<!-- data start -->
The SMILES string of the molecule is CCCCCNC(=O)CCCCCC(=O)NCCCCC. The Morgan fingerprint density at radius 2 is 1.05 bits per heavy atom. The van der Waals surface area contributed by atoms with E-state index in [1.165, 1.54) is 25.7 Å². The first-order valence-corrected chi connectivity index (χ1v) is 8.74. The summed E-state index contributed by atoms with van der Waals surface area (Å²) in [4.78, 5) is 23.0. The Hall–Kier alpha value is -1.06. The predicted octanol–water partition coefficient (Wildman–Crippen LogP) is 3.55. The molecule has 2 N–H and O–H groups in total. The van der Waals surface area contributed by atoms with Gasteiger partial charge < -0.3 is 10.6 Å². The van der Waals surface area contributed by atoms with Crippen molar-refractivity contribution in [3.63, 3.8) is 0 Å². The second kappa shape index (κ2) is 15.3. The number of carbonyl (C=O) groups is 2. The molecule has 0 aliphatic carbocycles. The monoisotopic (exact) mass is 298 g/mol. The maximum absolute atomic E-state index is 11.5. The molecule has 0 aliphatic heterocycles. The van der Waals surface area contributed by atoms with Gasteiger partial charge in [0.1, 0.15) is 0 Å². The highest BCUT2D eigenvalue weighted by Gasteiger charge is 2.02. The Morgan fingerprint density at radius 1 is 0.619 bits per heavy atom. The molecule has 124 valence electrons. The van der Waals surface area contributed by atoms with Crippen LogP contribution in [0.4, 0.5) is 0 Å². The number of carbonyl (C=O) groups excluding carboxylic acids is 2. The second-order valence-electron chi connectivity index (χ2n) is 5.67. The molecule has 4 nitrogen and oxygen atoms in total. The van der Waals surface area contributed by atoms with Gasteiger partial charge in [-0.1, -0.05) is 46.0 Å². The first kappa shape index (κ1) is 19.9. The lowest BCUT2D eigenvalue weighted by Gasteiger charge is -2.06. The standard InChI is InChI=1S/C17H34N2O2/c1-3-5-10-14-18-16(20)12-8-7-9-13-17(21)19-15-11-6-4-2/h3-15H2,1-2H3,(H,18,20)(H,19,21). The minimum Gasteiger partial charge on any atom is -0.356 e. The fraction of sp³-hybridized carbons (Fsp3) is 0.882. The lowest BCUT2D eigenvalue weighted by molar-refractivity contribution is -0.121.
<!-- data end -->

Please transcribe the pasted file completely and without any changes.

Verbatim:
The SMILES string of the molecule is CCCCCNC(=O)CCCCCC(=O)NCCCCC. The Morgan fingerprint density at radius 2 is 1.05 bits per heavy atom. The van der Waals surface area contributed by atoms with E-state index in [1.165, 1.54) is 25.7 Å². The first-order valence-corrected chi connectivity index (χ1v) is 8.74. The summed E-state index contributed by atoms with van der Waals surface area (Å²) in [4.78, 5) is 23.0. The Hall–Kier alpha value is -1.06. The predicted octanol–water partition coefficient (Wildman–Crippen LogP) is 3.55. The molecule has 2 N–H and O–H groups in total. The van der Waals surface area contributed by atoms with Gasteiger partial charge < -0.3 is 10.6 Å². The van der Waals surface area contributed by atoms with Crippen molar-refractivity contribution in [3.63, 3.8) is 0 Å². The second kappa shape index (κ2) is 15.3. The number of carbonyl (C=O) groups is 2. The molecule has 0 aliphatic carbocycles. The monoisotopic (exact) mass is 298 g/mol. The maximum absolute atomic E-state index is 11.5. The molecule has 0 aliphatic heterocycles. The van der Waals surface area contributed by atoms with Gasteiger partial charge in [0.1, 0.15) is 0 Å². The highest BCUT2D eigenvalue weighted by Gasteiger charge is 2.02. The Morgan fingerprint density at radius 1 is 0.619 bits per heavy atom. The molecule has 124 valence electrons. The van der Waals surface area contributed by atoms with Crippen LogP contribution in [0.4, 0.5) is 0 Å². The number of carbonyl (C=O) groups excluding carboxylic acids is 2. The second-order valence-electron chi connectivity index (χ2n) is 5.67. The molecule has 4 nitrogen and oxygen atoms in total. The van der Waals surface area contributed by atoms with Gasteiger partial charge in [-0.1, -0.05) is 46.0 Å². The first kappa shape index (κ1) is 19.9. The lowest BCUT2D eigenvalue weighted by Gasteiger charge is -2.06. The standard InChI is InChI=1S/C17H34N2O2/c1-3-5-10-14-18-16(20)12-8-7-9-13-17(21)19-15-11-6-4-2/h3-15H2,1-2H3,(H,18,20)(H,19,21). The minimum Gasteiger partial charge on any atom is -0.356 e. The fraction of sp³-hybridized carbons (Fsp3) is 0.882. The lowest BCUT2D eigenvalue weighted by molar-refractivity contribution is -0.121.